To recognise the fundamental role of relationships in contemporary publishing and artistic practice, support them, and make them audible, we have developed a new serial publication: Correspondence.
This free, biannual serial will publish pairs of audio/text/page-works, which are initiated as a form of correspondence. These may be standalone works by individuals or collectives that call out across issues, or more direct collaborations and messages between one-another. Correspondence calls forth an abundance of voices; an unpredictable chorus.
This chorus should include readers of all bodily experiences. Our work with accessibility advocates and members of the blind and low vision community has developed into a set of guidelines for contributors to use when recording their contributions as part of each audiobook edition. Seeking greater connections between the work we publish and the communities we inhabit, we will continue to make audiobooks a core part of our publishing work.
Correspondence volume 1 will feature work by Kirsty Dunn, Kommi Tamati-Elliffe, Joan Fleming, Terry Craven, Shivanjani Lal, Sancintya Mohini Simpson, Faith Wilson, and essa may ranapiri. These relationships have produced a viscous material—of language and imagery—which forms issue 1 of this volume. The experiences of mass extinction, intergenerational migration, transcontinental genealogies, and reclaimed language offered by the contributors to this issue take to the page as, and in response to, their ongoing artistic practices. These same relationships will return to form issue 2.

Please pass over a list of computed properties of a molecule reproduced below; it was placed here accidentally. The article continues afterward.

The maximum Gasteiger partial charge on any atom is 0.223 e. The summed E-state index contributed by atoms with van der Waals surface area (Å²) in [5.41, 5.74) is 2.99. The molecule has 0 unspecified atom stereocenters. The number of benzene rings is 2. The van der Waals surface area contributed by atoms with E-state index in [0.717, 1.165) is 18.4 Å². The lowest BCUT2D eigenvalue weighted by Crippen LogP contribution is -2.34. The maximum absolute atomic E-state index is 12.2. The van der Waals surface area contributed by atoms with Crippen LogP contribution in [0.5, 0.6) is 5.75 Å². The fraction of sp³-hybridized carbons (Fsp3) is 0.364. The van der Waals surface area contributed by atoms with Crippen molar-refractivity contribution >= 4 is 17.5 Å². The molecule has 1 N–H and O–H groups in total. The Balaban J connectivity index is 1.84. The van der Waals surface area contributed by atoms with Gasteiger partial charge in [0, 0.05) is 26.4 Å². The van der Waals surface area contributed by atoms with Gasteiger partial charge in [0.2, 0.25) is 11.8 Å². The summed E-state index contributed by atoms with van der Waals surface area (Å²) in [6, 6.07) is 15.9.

Alongside the free print, audiobook, and PDF, editions of the publication, designer and developer Emma Kevern has been working with our website Designers, Sons & Co to develop an accessible audiobook and epublication platform, which has now been incorporated into this page. As well as this brief introduction, PDF downloads, and info on how to get a free print copy, you can now click the links on the contents list below to browse the full digital contributions to Correspondence 1.2.
Collectively, we hope the work of Correspondence will offer not only lively works to a wide readership, but also attend to the relational spaces that are vital to all of our work.
You can download the full Issue 1 for free as:
- Editorial note
- AGAINST THE END /
By Terry Craven and Joan Fleming
- The story lost, before the story remembered
By Shivanjani Lal
- I JUST WANNA P*RTY TIL I D*E
By Faith Wilson
- Tongue || Tide
By Kirsty Dunn and Kommi Tamati-Elliffe
- About the contributors
Correspondence Volume 1, Issue 1
- Publisheed November 2021
- ISSN 2744-7529 (Print)
- ISSN 2744-7537 (Online)
- ISSN 2744-7545 (Sound recording)
- Designed by Emma Kevern
- Printed by Allied Press, Ōtepoti
- Published by The Physics Room
- Ōtautahi, Aotearoa
- Featuring new audio/print comissions by: Terry Craven and Joan Fleming, Shivanjani Lal, Faith Wilson, Kirsty Dunn and Kommi Tamati-Elliffe
DownloadsFull PDF Download (PDF) AGAINST THE END / (PDF) I JUST WANNA P•RTY TILL I D•E (PDF) Tongue // Tide (PDF) The story lost, before the story remembered (PDF)
Volume One, Issue One
November 13, 2021
This is Correspondence; a place where the relationships that enable our creative labours and unevenly shared struggles are made legible.
Like a snail’s slimy trail, or kererū’s drunken slipstream, the cover design of this first issue renders the transits between the friends and mentors in this publication visible in print for a moment. The experiences of mass extinction, intergenerational migration, transcontinental genealogies, and reclaimed language shared by this volume’s contributors take to the page as, and in response to, their ongoing artistic practices. It reminds me how our lively bodies—and bodies of work—can never be cleanly separated.